Synopsis: This mini-love-lesson first gives you three quick examples of what can happen with false love; then tells of how false love is a lost and re-found concept; next touches on usual, common false love disasters; followed by some ways to protect yourself and loved ones from such disasters.
Has Something Like This Happened to You?
Enthusiastically, and to everyone she met, Audrey professed her love for Bobby saying, “I know I will love him forever”. Six months later she broke it off to pursue a relationship with CJ. Dietrich and Elizabeth both absolutely knew they were in true love with one another because their feelings for each other were so strong and not like anything they had ever experienced with anyone else before. Two years after their marriage they were in divorce court wondering why those feelings had vanished. Faith and George had fallen in love with each other at first sight. Their first months together were so very ideal, romantic and oh so passionate. They were totally certain true love had finally come their way. A few years later neither one of them understood how Faith could have become so involved in a torrid affair with Harold, a married man with children. Now after much anguish and struggle, followed by reasonably good counseling all these couples came to the same answer as to why things went the way they did. All of them, independently, discovered they were led astray by one form or another of highly deceptive and destructive false love. They all then went to work on how not to do that again, plus how to grow and get into healthy, real love.
The Lost and Re-Found Concept
At various times in history, it has been common knowledge and common practice to consider the issue of true or real love versus false love. Not so very long ago there were magazine articles, books, lectures, panel discussions, sermons and many late-night, private, intimate discussions about this very topic. When this was a common focus people seemed to have been more careful about deciding whether they were in a state of real love or something else. Lots of different terms were used to indicate that easily and quickly concluding that one was in love might be unwise and even dangerous – terms like enamored, moonstruck, smittened, love sick, having a crush, a dalliance or fancy (still used in the UK), and my favorite, twitterpated. All of these, and others, at least seem to have helped open the mind to the possibility that something other than true, lasting love could be occurring.
Perhaps because of the modern tendency to quicken, shorten and simplify everything, or perhaps because the ‘love’ word came to be a synonym for sex, or because it became popular to say that love was indefinable and, therefore, false love was indefinable too, these terms and related topics dropped from common usage and consideration. Once in a while one still hears the word ‘infatuation’ and newer terms like ‘main squeeze’ and ‘significant other’ which can imply that the existence of love is still in question. Some think it would be quite good for the older terms to come back so that we would have more categories to think of besides just ‘in love’ or not.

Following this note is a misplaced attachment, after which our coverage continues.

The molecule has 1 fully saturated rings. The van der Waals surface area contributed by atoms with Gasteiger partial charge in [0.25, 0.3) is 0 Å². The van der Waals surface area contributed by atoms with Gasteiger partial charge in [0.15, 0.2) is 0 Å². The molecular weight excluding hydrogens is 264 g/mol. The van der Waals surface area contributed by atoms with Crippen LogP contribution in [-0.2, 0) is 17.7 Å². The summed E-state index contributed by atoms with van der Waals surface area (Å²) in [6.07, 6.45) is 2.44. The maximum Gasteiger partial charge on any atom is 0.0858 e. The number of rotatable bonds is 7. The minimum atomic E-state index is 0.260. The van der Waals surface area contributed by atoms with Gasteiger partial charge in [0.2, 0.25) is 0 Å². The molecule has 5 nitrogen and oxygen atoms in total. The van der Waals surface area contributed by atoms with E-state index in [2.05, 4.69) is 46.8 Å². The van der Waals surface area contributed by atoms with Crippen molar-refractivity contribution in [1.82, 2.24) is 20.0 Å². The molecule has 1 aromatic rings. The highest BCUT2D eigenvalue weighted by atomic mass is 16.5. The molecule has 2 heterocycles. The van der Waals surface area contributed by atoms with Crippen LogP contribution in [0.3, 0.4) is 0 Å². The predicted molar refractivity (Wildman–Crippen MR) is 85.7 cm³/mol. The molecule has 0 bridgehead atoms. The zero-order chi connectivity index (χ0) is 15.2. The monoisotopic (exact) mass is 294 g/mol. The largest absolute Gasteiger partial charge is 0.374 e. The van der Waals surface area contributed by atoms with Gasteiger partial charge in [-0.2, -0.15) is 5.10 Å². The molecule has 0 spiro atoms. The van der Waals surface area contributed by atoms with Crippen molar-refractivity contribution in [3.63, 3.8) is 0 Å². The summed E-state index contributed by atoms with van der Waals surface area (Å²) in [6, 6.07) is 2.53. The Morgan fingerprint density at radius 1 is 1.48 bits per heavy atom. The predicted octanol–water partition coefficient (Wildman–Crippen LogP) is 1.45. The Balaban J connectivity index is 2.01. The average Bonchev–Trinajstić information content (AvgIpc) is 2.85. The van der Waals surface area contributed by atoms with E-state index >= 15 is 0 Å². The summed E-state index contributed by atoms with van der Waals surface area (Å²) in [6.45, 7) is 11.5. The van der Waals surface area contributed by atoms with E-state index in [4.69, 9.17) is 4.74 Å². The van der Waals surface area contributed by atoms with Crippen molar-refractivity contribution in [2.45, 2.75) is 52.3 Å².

Thanks to modern science and much improved understandings and definitions of love, the subject of ‘real love’ versus ‘false love’ is once again something that can be productively considered. (See Definitions of Love at this site)
False Love Disasters
False love can be seen as the cause of many divorces, many ‘broken hearts’, many addiction relapses, many betrayals, many deceits, many violent abuses, many wasted efforts, many neglected children and spouses, many severely hurtful episodes and no small number of love relationship-related suicides and murders. It has been common to see all these kinds of problems as stemming from individual mental illnesses, personal inadequacies, character flaws, personality disorders and the like. Increasingly research into relational dynamics shows that interrelational syndromes and mutual patterns of maladaptive interaction, influenced by certain kinds of relationally triggered, bad brain chemistry may be more the root cause, or at least a strong contributor to what is happening in these personal disasters. False love syndromes seem able to happen to mentally healthy individuals as well as others. The well-adjusted, do indeed, also have love disasters, as do the highly intelligent and otherwise successful people.
False love Protection
If you develop a good awareness of how the various forms of false love can seduce, trap and harm you, and an awareness of how healthy, real love is different from false love, you may be able to protect yourself from false love relationship disasters and their accompanying, considerable agony. If you teach your children about the possibilities of false love, you may help protect them from false love disasters. If you go to the trouble to learn about ‘real love’ and ‘false love’, you may help protect yourself and others from relationship calamities. If you talk-over with friends and family what you are learning and ideas about ‘real love’ and ‘false love’, your understandings and awareness are likely to grow considerably. By doing these things you can protect yourself and help protect your loved ones. (At this site see mini-love-lessons concerning various forms of False Love) (And watch for the soon-to-be-released e-book about Real Love and False Love)
As always – Go and Grow with Love
Dr. J. Richard Cookerly
♥ Love Success Question
Who would be a good person you know to have a discussion with concerning ‘real love’ and ‘false love’? Will you initiate that discussion?